Just about every console maker has revealed details of oddinventive controllers that they worked on and abandoned, but rarely do we actually get to see what such novel control schemes look like in action. Though they're personal projects, Valve engineer Ben Krasnow has released videos showing off two devices he's made that allow video games to be controlled by the tongue and by how a player is sitting. Krasnow calls the latter device a "posture-based" controller, which allows users to move around a game world by sitting on it and shifting weight on their butt forward, backward, or side-to-side. It takes the shape of a large pad, and it also allows gamers to swivel left and right to look around.

"This works better for virtual reality."

Krasnow admits that it may not beat the precision of a mouse, but he says that it might be a better choice under certain circumstances. "This works better for virtual reality," Krasnow says. Current virtual reality setups frequently still involve the use of a controller, but with Krasnow's device, in-game movement could be controlled entirely by how a gamer shifts and turns their body. Though he doesn't go into detail, Krasnow also teases that the controller may relate to some of his work on virtual reality at Valve — something that Valve hasn't gone into detail about just yet. For now though, the controller is a hacked-together prototype, built out of a "cheap" bathroom scale, an Xbox 360 controller, and a mouse.

His tongue controller embodies the same spirit of building: it's more or less a retainer with a mouse's optical sensor attached to its underside. At the moment, Krasnow has it set up so that it works almost exactly like a normal mouse would — he can even control Windows using it, albeit quite poorly. "It would be basically pretty much impossible to play [a first-person shooter] this way," Krasnow says. "The precision needed for aiming and shooting at targets in a game like this is just far more than you can really do."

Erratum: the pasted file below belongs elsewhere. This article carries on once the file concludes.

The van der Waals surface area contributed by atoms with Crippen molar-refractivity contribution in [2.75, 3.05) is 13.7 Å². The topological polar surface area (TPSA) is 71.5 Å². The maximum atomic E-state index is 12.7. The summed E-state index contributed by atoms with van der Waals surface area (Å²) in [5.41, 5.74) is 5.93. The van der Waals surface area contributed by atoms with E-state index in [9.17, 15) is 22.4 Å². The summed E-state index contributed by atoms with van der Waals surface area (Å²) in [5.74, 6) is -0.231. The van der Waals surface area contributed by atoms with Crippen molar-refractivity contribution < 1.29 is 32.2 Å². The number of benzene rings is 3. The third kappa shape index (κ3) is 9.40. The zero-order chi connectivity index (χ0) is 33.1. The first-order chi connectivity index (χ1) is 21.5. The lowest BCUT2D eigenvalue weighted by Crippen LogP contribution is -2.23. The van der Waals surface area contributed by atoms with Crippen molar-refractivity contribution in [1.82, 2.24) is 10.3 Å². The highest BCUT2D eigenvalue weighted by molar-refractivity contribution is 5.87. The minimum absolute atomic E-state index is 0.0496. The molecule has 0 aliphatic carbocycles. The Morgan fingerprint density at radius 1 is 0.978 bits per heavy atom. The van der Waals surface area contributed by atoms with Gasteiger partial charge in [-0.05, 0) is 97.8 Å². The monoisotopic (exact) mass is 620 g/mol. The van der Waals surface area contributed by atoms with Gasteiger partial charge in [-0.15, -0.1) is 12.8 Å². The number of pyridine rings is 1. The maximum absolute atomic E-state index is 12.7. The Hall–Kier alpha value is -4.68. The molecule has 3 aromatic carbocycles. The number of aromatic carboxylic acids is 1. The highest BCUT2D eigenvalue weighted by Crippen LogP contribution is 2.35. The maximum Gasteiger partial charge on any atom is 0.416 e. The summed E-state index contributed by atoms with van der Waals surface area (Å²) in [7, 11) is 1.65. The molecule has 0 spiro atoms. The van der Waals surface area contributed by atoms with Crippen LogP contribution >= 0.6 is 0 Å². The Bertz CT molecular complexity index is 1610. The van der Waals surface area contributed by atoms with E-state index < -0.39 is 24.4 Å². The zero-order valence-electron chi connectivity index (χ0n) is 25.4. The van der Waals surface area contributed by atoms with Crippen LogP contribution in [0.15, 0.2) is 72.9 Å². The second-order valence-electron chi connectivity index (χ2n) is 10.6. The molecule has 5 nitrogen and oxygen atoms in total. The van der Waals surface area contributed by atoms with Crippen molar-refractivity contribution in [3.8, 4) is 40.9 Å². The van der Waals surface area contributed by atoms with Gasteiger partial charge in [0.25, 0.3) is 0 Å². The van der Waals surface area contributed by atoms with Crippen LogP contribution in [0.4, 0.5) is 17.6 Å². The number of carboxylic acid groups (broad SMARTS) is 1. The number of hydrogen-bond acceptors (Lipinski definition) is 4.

But Krasnow suggests that creating a version that's built around side-to-side swiping gestures would make it a lot more interesting. "For swiping and for gross movements ... there could be some possibilities there," Krasnow says when describing potential in-game uses. He's even attached a small button to it, which could allow users to click or perform an in-game action by pressing it with their tongue. While we don't know yet how much — if any — of these types of ideas will make it into Valve's eventual venture into virtual reality, we should start to find out soon: Valve has promised to show off its idea of virtual-reality hardware next month.